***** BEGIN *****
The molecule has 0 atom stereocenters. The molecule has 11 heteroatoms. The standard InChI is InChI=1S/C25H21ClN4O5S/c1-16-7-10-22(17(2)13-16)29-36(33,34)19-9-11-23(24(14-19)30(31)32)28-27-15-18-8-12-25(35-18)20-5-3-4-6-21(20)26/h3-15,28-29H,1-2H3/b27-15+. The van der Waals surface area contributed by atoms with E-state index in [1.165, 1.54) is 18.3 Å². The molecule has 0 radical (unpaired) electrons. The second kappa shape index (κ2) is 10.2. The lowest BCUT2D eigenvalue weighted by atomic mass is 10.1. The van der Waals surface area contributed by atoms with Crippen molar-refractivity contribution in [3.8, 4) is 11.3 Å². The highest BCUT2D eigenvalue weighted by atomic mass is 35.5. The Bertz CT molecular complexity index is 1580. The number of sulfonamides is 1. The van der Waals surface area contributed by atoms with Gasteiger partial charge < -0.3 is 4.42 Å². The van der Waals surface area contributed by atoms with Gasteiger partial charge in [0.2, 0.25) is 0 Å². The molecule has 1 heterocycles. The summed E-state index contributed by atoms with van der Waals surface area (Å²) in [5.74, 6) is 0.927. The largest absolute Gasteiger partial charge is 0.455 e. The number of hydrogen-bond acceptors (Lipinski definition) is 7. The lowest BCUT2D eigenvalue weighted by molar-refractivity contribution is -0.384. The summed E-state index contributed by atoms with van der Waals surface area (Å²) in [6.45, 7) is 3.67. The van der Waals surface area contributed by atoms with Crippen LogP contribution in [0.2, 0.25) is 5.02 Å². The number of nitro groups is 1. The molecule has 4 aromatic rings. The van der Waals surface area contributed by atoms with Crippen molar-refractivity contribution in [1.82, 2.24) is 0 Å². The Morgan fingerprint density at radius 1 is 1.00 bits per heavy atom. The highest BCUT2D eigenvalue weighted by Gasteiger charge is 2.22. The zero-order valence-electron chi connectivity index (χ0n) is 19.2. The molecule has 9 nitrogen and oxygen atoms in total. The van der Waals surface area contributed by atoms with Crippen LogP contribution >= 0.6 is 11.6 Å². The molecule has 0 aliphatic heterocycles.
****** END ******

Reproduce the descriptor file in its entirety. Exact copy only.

The molecule has 0 atom stereocenters. The molecule has 11 heteroatoms. The standard InChI is InChI=1S/C25H21ClN4O5S/c1-16-7-10-22(17(2)13-16)29-36(33,34)19-9-11-23(24(14-19)30(31)32)28-27-15-18-8-12-25(35-18)20-5-3-4-6-21(20)26/h3-15,28-29H,1-2H3/b27-15+. The van der Waals surface area contributed by atoms with E-state index in [1.165, 1.54) is 18.3 Å². The molecule has 0 radical (unpaired) electrons. The second kappa shape index (κ2) is 10.2. The lowest BCUT2D eigenvalue weighted by atomic mass is 10.1. The van der Waals surface area contributed by atoms with Crippen molar-refractivity contribution in [3.8, 4) is 11.3 Å². The highest BCUT2D eigenvalue weighted by atomic mass is 35.5. The Bertz CT molecular complexity index is 1580. The number of sulfonamides is 1. The van der Waals surface area contributed by atoms with Gasteiger partial charge < -0.3 is 4.42 Å². The van der Waals surface area contributed by atoms with Gasteiger partial charge in [0.2, 0.25) is 0 Å². The molecule has 1 heterocycles. The summed E-state index contributed by atoms with van der Waals surface area (Å²) in [5.74, 6) is 0.927. The largest absolute Gasteiger partial charge is 0.455 e. The number of hydrogen-bond acceptors (Lipinski definition) is 7. The lowest BCUT2D eigenvalue weighted by molar-refractivity contribution is -0.384. The summed E-state index contributed by atoms with van der Waals surface area (Å²) in [6.45, 7) is 3.67. The van der Waals surface area contributed by atoms with Crippen LogP contribution in [0.2, 0.25) is 5.02 Å². The number of nitro groups is 1. The molecule has 4 aromatic rings. The van der Waals surface area contributed by atoms with Crippen molar-refractivity contribution in [1.82, 2.24) is 0 Å². The Morgan fingerprint density at radius 1 is 1.00 bits per heavy atom. The highest BCUT2D eigenvalue weighted by Gasteiger charge is 2.22. The zero-order valence-electron chi connectivity index (χ0n) is 19.2. The molecule has 9 nitrogen and oxygen atoms in total. The van der Waals surface area contributed by atoms with Crippen LogP contribution >= 0.6 is 11.6 Å². The molecule has 0 aliphatic heterocycles.